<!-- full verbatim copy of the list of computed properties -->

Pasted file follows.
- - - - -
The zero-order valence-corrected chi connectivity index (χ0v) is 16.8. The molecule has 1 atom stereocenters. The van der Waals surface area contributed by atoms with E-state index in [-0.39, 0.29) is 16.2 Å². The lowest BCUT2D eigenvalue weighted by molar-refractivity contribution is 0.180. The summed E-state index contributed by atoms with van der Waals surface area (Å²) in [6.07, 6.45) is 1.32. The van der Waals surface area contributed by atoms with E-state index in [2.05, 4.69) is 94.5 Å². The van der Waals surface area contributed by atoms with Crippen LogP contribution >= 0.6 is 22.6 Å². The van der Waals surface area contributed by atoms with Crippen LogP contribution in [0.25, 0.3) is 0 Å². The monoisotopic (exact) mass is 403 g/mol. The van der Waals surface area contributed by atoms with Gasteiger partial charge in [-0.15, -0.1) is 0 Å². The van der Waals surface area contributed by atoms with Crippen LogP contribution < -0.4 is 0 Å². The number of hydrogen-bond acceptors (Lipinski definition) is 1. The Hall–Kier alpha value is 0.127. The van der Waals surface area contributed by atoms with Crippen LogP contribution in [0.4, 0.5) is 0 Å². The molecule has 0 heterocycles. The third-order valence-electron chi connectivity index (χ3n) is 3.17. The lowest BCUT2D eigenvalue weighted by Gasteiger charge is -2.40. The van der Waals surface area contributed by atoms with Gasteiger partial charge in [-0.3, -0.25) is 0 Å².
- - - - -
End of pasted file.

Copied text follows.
The zero-order valence-corrected chi connectivity index (χ0v) is 16.8. The molecule has 1 atom stereocenters. The van der Waals surface area contributed by atoms with E-state index in [-0.39, 0.29) is 16.2 Å². The lowest BCUT2D eigenvalue weighted by molar-refractivity contribution is 0.180. The summed E-state index contributed by atoms with van der Waals surface area (Å²) in [6.07, 6.45) is 1.32. The van der Waals surface area contributed by atoms with E-state index in [2.05, 4.69) is 94.5 Å². The van der Waals surface area contributed by atoms with Crippen LogP contribution >= 0.6 is 22.6 Å². The van der Waals surface area contributed by atoms with Crippen LogP contribution in [0.25, 0.3) is 0 Å². The monoisotopic (exact) mass is 403 g/mol. The van der Waals surface area contributed by atoms with Gasteiger partial charge in [-0.15, -0.1) is 0 Å². The van der Waals surface area contributed by atoms with Crippen LogP contribution < -0.4 is 0 Å². The number of hydrogen-bond acceptors (Lipinski definition) is 1. The Hall–Kier alpha value is 0.127. The van der Waals surface area contributed by atoms with Crippen LogP contribution in [0.4, 0.5) is 0 Å². The molecule has 0 heterocycles. The third-order valence-electron chi connectivity index (χ3n) is 3.17. The lowest BCUT2D eigenvalue weighted by Gasteiger charge is -2.40. The van der Waals surface area contributed by atoms with Gasteiger partial charge in [-0.3, -0.25) is 0 Å².